Problem: LOTs have been used for years as the means by which shareholders agree to the terms of the merger and submit their payment and tax information for receipt of the merger consideration. LOTs are not written in language that the average shareholder can easily understand. As a result, many shareholders make mistakes or need to call the paying agent for help. On average, this process can take 5 to 7 business days for LOT processing and approval even in the best case – much longer when there are questions.
Solution: Use a simple, more intuitive LOT that fulfills all legal requirements and has been designed expressly to be easy to understand. Even better, do all of this with an online administrator so that shareholders enter information directly, thus ensuring that all fields are correctly completed and simple transcription errors are avoided. As an added benefit, a payments administrator with online capabilities will typically get a LOT approved within 24 – 48 hours.
- Tax Documentation
Problem: Using outdated IRS forms and not having proper tax documentation is a common reason for delayed payments. For example, non-US shareholders in US deals may find their payments delayed or subject to unintended non-resident alien withholding if they have not presented a complete W-8. Timely submission of a complete LOT together with a complete tax form is the key to receiving an expedited payment.
Solution: As a shareholder, be ready to provide current tax forms and don’t assume that a form you used previously (even recently) will be sufficient. Check with the IRS website to make sure all tax documents are up-to-date, and anticipate any additional documents that may be needed to transmit payment for your foreign or domestic deals. If you are uncertain about the tax requirements, consult a tax advisor ahead of the closing of a transaction. Furthermore, payment administrators who retain payment and tax documentation for use across multiple deals can be extremely helpful to save time.
- Payments Treated as Employee Compensation
Problem: The majority of merger transactions include payments to optionholders, restricted shareholders, participants in management carveout plans and/or bonus recipients. These payments are typically characterized as compensation and therefore subject to complicated income and payroll tax withholding rules. If payees do not become employees of the acquiring company, then onboarding them to payroll systems is a costly and time-consuming option. Traditional paying agents do not calculate or remit withholding, leaving it to the merger parties to handle themselves.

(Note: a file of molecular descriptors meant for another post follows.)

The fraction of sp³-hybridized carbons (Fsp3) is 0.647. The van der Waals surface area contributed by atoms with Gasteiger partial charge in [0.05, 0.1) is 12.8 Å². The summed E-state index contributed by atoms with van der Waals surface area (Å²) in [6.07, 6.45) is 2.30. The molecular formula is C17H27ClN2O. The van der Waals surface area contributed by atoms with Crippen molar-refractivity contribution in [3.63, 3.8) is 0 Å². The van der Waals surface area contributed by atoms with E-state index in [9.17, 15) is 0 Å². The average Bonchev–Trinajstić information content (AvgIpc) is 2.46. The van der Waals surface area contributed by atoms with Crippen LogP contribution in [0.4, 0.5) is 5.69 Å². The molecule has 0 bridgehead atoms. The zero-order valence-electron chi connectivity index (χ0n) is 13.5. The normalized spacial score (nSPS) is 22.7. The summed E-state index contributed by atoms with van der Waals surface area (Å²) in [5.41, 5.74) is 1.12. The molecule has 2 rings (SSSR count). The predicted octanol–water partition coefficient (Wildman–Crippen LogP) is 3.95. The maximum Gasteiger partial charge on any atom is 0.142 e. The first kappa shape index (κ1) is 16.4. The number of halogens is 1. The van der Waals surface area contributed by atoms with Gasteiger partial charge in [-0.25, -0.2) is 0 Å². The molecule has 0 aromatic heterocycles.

Solution: Identify these payments early in the process so that they can be accommodated. If your traditional payments administrator will not handle compensation-based payments, then the simple solution is to find one that provides a comprehensive M&A payments service that pays shareholders, vendors and employees of the target company. Ask the payments administrator whether it can assume the wage base from the target company. This benefits both the employees and the target company by avoiding unnecessary over-payment of certain payroll taxes that are subject to wage caps (e.g., Social Security, FUTA).
- Delays Around Delivery of Joint Instructions
Problem: The majority of escrow agreements, approximately 80% of our deals, require joint written instructions from the buyer and the shareholder representative in order for the escrow agent to release funds to the shareholders. However, merger parties may find themselves frustrated if the other side does not move quickly to execute the requisite instructions. Even on deals with no claims against escrow, tracking down parties without vested interest in receiving funds can be painstaking and time consuming.
Solution: Consider including specific timeframes in the merger or escrow agreement by which the parties must act. For instance, a merger agreement may provide that each of the parties must deliver its signature to joint instructions to release the portion of the escrow not subject to outstanding claims within two business days of the expiration date. The parties could also consider providing for an automatic release of escrow funds by the escrow administrator after some period. In addition to building in contractual terms, preparation and planning for the escrow release is the best way to avoid delay.